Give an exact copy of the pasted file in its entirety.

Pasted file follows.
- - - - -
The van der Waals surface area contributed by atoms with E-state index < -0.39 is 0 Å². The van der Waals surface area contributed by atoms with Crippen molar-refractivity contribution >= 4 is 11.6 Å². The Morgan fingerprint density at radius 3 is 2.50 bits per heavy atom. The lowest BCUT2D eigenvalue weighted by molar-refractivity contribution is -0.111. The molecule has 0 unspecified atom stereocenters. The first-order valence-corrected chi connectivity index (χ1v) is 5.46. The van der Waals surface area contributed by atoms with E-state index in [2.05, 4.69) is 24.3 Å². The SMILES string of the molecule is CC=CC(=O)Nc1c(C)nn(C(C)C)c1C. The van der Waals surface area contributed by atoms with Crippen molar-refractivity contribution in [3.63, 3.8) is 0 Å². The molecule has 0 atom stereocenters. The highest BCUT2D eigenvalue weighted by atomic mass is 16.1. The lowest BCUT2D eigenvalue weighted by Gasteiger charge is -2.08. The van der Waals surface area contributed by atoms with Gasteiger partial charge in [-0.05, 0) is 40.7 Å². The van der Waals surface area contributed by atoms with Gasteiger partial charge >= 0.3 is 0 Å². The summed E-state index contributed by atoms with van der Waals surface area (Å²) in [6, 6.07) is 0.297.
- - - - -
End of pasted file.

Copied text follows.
The van der Waals surface area contributed by atoms with E-state index < -0.39 is 0 Å². The van der Waals surface area contributed by atoms with Crippen molar-refractivity contribution >= 4 is 11.6 Å². The Morgan fingerprint density at radius 3 is 2.50 bits per heavy atom. The lowest BCUT2D eigenvalue weighted by molar-refractivity contribution is -0.111. The molecule has 0 unspecified atom stereocenters. The first-order valence-corrected chi connectivity index (χ1v) is 5.46. The van der Waals surface area contributed by atoms with E-state index in [2.05, 4.69) is 24.3 Å². The SMILES string of the molecule is CC=CC(=O)Nc1c(C)nn(C(C)C)c1C. The van der Waals surface area contributed by atoms with Crippen molar-refractivity contribution in [3.63, 3.8) is 0 Å². The molecule has 0 atom stereocenters. The highest BCUT2D eigenvalue weighted by atomic mass is 16.1. The lowest BCUT2D eigenvalue weighted by Gasteiger charge is -2.08. The van der Waals surface area contributed by atoms with Gasteiger partial charge in [-0.05, 0) is 40.7 Å². The van der Waals surface area contributed by atoms with Gasteiger partial charge >= 0.3 is 0 Å². The summed E-state index contributed by atoms with van der Waals surface area (Å²) in [6, 6.07) is 0.297.